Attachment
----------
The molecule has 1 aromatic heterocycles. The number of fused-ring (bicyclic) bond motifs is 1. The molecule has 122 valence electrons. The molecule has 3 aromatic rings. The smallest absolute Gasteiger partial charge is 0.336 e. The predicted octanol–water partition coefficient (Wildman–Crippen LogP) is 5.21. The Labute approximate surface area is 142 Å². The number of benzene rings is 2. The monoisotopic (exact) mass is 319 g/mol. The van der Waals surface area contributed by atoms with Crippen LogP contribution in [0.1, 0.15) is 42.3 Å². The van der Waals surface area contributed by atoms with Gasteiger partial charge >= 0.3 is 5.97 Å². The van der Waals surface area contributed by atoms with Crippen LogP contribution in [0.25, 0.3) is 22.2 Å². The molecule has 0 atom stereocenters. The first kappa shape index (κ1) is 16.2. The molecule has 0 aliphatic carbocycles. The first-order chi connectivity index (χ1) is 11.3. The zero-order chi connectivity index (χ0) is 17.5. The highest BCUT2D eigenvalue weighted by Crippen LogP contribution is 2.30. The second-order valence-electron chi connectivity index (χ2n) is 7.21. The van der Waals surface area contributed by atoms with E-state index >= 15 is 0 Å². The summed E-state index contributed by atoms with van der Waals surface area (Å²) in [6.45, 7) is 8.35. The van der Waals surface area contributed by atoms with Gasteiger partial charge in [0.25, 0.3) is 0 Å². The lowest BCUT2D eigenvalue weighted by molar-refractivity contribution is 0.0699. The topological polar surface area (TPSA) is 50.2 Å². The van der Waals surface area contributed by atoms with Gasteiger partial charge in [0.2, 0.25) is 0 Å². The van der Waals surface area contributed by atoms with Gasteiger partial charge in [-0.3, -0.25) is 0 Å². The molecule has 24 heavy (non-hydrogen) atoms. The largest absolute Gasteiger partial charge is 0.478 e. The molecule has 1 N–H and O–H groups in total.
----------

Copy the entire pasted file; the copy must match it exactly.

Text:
The molecule has 1 aromatic heterocycles. The number of fused-ring (bicyclic) bond motifs is 1. The molecule has 122 valence electrons. The molecule has 3 aromatic rings. The smallest absolute Gasteiger partial charge is 0.336 e. The predicted octanol–water partition coefficient (Wildman–Crippen LogP) is 5.21. The Labute approximate surface area is 142 Å². The number of benzene rings is 2. The monoisotopic (exact) mass is 319 g/mol. The van der Waals surface area contributed by atoms with Crippen LogP contribution in [0.1, 0.15) is 42.3 Å². The van der Waals surface area contributed by atoms with Gasteiger partial charge >= 0.3 is 5.97 Å². The van der Waals surface area contributed by atoms with Crippen LogP contribution in [0.25, 0.3) is 22.2 Å². The molecule has 0 atom stereocenters. The first kappa shape index (κ1) is 16.2. The molecule has 0 aliphatic carbocycles. The first-order chi connectivity index (χ1) is 11.3. The zero-order chi connectivity index (χ0) is 17.5. The highest BCUT2D eigenvalue weighted by Crippen LogP contribution is 2.30. The second-order valence-electron chi connectivity index (χ2n) is 7.21. The van der Waals surface area contributed by atoms with E-state index >= 15 is 0 Å². The summed E-state index contributed by atoms with van der Waals surface area (Å²) in [6.45, 7) is 8.35. The van der Waals surface area contributed by atoms with Gasteiger partial charge in [0.25, 0.3) is 0 Å². The lowest BCUT2D eigenvalue weighted by molar-refractivity contribution is 0.0699. The topological polar surface area (TPSA) is 50.2 Å². The van der Waals surface area contributed by atoms with Gasteiger partial charge in [0.2, 0.25) is 0 Å². The van der Waals surface area contributed by atoms with Gasteiger partial charge in [-0.3, -0.25) is 0 Å². The molecule has 24 heavy (non-hydrogen) atoms. The largest absolute Gasteiger partial charge is 0.478 e. The molecule has 1 N–H and O–H groups in total.